Authoritarian personality

The authoritarian personality is a personality type characterized by extreme obedience and unquestioning respect for and submission to the authority of a person external to the self, which is realized through the oppression of subordinate people.[1] Conceptually, the term authoritarian personality originated from the writings of Erich Fromm, and usually is applied to men and women who exhibit a strict and oppressive personality towards their subordinates.[2]

Historical originsEdit

In The Authoritarian Personality (1950), Theodor W. Adorno and Else Frenkel-Brunswik, Daniel Levinson and Nevitt Sanford proposed a personality type that involved the "potentially fascistic individual."[3] The historical background that influenced the theoretical development of the authoritarian personality included the rise of fascism in the 1930s, the Second World War (1939–1945), and the Holocaust, which indicated that the fascistic individual was psychologically susceptible to the ideology of anti-Semitism and to the emotional appeal of anti-democratic politics. Known as the Berkeley studies, the researches of Adorno and Frenkel-Brunswik, and of Levinson and Sanford concentrated upon prejudice, which they studied within psychoanalytic and psychosocial frameworks of Freudian and Frommian theories.

Authoritarian personality typeEdit

The authoritarian personality has a strict superego, which controls a weak ego that is unable to cope with the strong impulses of the id. The resulting intrapsychic conflicts cause personal insecurities, which result in the superego adhering to externally imposed conventional norms (conventionalism), and unquestioning obedience to the authorities who impose and administer the social norms of society (authoritarian submission). The ego-defense mechanism of psychological projection arises when the authoritarian person avoids self-reference to the anxiety-producing impulse(s) of the id, by projecting the impulse(s) onto the "inferior" minority social-groups of the culture (projectivity), which are expressed by way of greatly evaluative and harshly judgemental beliefs (power and toughness) and rigid stereotypy.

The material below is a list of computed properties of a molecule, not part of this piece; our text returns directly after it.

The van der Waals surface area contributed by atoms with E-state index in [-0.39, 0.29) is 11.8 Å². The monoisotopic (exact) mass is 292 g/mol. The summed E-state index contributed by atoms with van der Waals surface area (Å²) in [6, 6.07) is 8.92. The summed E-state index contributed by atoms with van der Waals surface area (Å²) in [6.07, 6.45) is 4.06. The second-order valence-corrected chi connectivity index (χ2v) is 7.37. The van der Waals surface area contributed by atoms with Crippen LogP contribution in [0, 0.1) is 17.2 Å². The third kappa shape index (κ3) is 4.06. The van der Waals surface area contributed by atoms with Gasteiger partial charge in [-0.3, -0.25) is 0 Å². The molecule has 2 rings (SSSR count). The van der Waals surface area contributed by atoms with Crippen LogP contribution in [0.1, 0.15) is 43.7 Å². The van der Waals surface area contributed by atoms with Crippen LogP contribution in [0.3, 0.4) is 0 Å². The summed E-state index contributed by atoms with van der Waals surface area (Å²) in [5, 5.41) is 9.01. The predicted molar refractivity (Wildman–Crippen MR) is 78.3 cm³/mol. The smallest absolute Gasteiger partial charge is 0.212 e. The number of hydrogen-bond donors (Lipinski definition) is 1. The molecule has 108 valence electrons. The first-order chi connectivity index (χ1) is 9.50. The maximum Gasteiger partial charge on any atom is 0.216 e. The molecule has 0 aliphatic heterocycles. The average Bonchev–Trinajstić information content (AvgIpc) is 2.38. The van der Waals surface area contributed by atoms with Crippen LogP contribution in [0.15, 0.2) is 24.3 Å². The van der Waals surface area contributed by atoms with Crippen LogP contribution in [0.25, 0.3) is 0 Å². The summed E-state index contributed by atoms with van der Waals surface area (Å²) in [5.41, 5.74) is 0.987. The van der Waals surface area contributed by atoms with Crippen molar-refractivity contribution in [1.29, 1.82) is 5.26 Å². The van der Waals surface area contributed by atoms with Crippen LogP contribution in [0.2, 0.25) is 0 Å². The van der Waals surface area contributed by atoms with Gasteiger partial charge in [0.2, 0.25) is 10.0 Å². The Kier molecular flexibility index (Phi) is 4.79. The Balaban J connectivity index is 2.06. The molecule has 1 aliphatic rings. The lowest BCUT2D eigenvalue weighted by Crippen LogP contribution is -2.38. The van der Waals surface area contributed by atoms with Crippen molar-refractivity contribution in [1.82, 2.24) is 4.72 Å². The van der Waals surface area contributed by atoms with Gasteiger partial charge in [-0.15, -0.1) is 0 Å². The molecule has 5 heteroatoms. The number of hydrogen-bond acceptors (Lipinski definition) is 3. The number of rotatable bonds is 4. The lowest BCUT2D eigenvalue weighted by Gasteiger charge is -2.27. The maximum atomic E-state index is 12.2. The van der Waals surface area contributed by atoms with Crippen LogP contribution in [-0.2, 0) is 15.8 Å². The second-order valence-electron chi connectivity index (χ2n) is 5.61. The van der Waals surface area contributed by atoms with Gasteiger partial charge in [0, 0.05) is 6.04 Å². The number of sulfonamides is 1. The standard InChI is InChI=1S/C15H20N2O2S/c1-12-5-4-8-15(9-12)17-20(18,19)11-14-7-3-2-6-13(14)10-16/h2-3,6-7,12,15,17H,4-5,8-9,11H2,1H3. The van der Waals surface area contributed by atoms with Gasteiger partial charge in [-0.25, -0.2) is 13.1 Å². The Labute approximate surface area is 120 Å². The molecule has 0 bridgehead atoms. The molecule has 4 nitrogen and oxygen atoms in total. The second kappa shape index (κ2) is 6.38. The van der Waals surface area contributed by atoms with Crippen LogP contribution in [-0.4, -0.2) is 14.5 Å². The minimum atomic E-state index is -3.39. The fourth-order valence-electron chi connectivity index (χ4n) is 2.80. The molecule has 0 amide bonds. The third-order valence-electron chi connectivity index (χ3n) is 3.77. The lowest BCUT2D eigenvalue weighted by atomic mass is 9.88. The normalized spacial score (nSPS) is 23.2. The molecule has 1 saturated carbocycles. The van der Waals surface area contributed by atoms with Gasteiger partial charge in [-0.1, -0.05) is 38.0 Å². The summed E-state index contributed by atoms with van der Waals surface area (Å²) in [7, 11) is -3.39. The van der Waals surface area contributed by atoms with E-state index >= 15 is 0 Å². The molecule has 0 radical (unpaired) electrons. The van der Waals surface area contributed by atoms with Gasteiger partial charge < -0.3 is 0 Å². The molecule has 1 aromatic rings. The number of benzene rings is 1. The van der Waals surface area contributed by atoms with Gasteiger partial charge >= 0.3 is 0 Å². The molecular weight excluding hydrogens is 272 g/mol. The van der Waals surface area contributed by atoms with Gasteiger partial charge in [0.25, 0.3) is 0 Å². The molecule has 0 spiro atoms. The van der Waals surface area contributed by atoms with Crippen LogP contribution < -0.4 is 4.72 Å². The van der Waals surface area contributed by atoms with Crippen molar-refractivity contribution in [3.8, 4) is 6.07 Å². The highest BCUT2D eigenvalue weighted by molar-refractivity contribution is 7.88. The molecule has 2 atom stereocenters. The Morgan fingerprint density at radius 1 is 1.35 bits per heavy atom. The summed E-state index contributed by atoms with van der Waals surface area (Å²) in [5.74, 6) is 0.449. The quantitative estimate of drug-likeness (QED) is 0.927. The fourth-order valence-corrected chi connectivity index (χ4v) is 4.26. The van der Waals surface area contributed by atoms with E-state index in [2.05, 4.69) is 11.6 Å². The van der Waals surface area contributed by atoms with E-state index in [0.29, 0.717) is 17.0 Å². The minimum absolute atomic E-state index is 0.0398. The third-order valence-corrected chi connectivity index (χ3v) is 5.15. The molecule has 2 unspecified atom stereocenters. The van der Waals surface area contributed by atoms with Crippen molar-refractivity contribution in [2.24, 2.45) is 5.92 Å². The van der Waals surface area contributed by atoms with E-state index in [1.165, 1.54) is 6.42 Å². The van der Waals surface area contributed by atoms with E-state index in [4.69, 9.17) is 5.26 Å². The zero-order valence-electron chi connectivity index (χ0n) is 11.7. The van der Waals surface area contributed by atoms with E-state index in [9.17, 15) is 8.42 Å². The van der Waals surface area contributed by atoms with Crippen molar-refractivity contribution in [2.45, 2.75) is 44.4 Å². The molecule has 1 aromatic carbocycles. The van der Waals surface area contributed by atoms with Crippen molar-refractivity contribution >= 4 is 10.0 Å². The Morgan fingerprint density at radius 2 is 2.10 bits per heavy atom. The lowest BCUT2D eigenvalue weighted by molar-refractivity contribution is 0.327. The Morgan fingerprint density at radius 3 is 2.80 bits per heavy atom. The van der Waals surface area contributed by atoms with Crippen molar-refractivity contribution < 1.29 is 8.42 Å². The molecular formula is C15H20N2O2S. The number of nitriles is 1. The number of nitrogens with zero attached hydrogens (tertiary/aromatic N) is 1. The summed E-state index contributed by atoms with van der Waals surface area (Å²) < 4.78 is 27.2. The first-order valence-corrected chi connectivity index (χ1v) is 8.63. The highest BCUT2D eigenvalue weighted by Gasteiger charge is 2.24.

The authoritarian person also presents a cynical and disdainful view of humanity, and a need to wield power and be tough, which arise from the anxieties produced by the perceived lapses of people who do not abide by the conventions and social norms of society (destructiveness and cynicism); a general tendency to focus upon people who violate the value system, and to act oppressively against them (authoritarian aggression); anti-intellectualism, a general opposition to the subjective and imaginative tendencies of the mind (anti-intraception); a tendency to believe in mystic determination (superstition); and an exaggerated concern with sexual promiscuity.

In human psychological development, the formation of the authoritarian personality occurs within the first years of a child's life, strongly influenced and shaped by the parents' personalities and the organizational structure of the child's family; thus, parent-child relations that are "hierarchical, authoritarian, [and] exploitative" can result in a child developing an authoritarian personality.[4] Authoritarian-personality characteristics are fostered by parents who have a psychological need for domination, and who harshly threaten their child to compel obedience to conventional behaviors. Moreover, such domineering parents also are preoccupied with social status, a concern they communicate by having the child follow rigid, external rules. In consequence of such domination, the child suffers emotionally from the suppression of his or her feelings of aggression and resentment towards the domineering parents, whom the child reverently idealizes, but does not criticize.

Links to gender inequalityEdit

According to a study by Brandt and Henry, there is a direct correlation between the rates of gender inequality and the levels of authoritarian ideas in the male and female populations. It was found that in countries with less gender equality where individualism was encouraged and men occupied the dominant societal roles, women were more likely to support traits such as obedience which would allow them to survive in an authoritarian environment and less likely to encourage ideas such as independence and imagination. In countries with higher levels of gender equality, men held less authoritarian views. It is theorized that this occurs due to the stigma attached to individuals who question the cultural norms set by the dominant individuals and establishments in an authoritarian society as a way to prevent the psychological stress caused by the active ostracizing of the stigmatized individuals.[5]